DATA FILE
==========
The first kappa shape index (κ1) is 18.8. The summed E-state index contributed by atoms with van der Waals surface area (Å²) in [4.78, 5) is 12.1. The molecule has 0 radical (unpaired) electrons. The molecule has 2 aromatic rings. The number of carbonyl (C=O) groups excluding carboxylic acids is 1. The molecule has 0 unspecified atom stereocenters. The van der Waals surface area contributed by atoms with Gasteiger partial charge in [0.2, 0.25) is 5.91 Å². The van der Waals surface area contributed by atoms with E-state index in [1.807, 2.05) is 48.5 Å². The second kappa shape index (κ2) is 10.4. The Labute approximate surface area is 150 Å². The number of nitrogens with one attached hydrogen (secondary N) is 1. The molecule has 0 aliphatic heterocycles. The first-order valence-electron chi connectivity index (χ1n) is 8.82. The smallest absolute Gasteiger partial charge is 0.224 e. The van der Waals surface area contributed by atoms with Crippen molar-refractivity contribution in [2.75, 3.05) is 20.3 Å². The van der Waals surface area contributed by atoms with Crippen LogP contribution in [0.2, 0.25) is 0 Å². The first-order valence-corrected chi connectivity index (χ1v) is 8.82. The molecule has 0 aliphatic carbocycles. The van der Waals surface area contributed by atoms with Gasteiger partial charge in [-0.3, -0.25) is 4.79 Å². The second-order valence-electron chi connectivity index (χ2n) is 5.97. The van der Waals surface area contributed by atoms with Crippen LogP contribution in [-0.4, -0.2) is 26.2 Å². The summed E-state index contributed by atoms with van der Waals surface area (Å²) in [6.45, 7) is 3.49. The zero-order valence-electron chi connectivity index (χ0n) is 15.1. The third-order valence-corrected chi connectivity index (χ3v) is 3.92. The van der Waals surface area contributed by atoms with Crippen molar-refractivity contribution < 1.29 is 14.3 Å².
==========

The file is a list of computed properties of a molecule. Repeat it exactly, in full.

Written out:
The first kappa shape index (κ1) is 18.8. The summed E-state index contributed by atoms with van der Waals surface area (Å²) in [4.78, 5) is 12.1. The molecule has 0 radical (unpaired) electrons. The molecule has 2 aromatic rings. The number of carbonyl (C=O) groups excluding carboxylic acids is 1. The molecule has 0 unspecified atom stereocenters. The van der Waals surface area contributed by atoms with Gasteiger partial charge in [0.2, 0.25) is 5.91 Å². The van der Waals surface area contributed by atoms with E-state index in [1.807, 2.05) is 48.5 Å². The second kappa shape index (κ2) is 10.4. The Labute approximate surface area is 150 Å². The number of nitrogens with one attached hydrogen (secondary N) is 1. The molecule has 0 aliphatic heterocycles. The first-order valence-electron chi connectivity index (χ1n) is 8.82. The smallest absolute Gasteiger partial charge is 0.224 e. The van der Waals surface area contributed by atoms with Crippen molar-refractivity contribution in [2.75, 3.05) is 20.3 Å². The van der Waals surface area contributed by atoms with Crippen LogP contribution in [0.2, 0.25) is 0 Å². The first-order valence-corrected chi connectivity index (χ1v) is 8.82. The molecule has 0 aliphatic carbocycles. The van der Waals surface area contributed by atoms with Gasteiger partial charge in [-0.3, -0.25) is 4.79 Å². The second-order valence-electron chi connectivity index (χ2n) is 5.97. The van der Waals surface area contributed by atoms with Crippen LogP contribution in [-0.4, -0.2) is 26.2 Å². The summed E-state index contributed by atoms with van der Waals surface area (Å²) in [6.45, 7) is 3.49. The zero-order valence-electron chi connectivity index (χ0n) is 15.1. The third-order valence-corrected chi connectivity index (χ3v) is 3.92. The van der Waals surface area contributed by atoms with Crippen molar-refractivity contribution < 1.29 is 14.3 Å².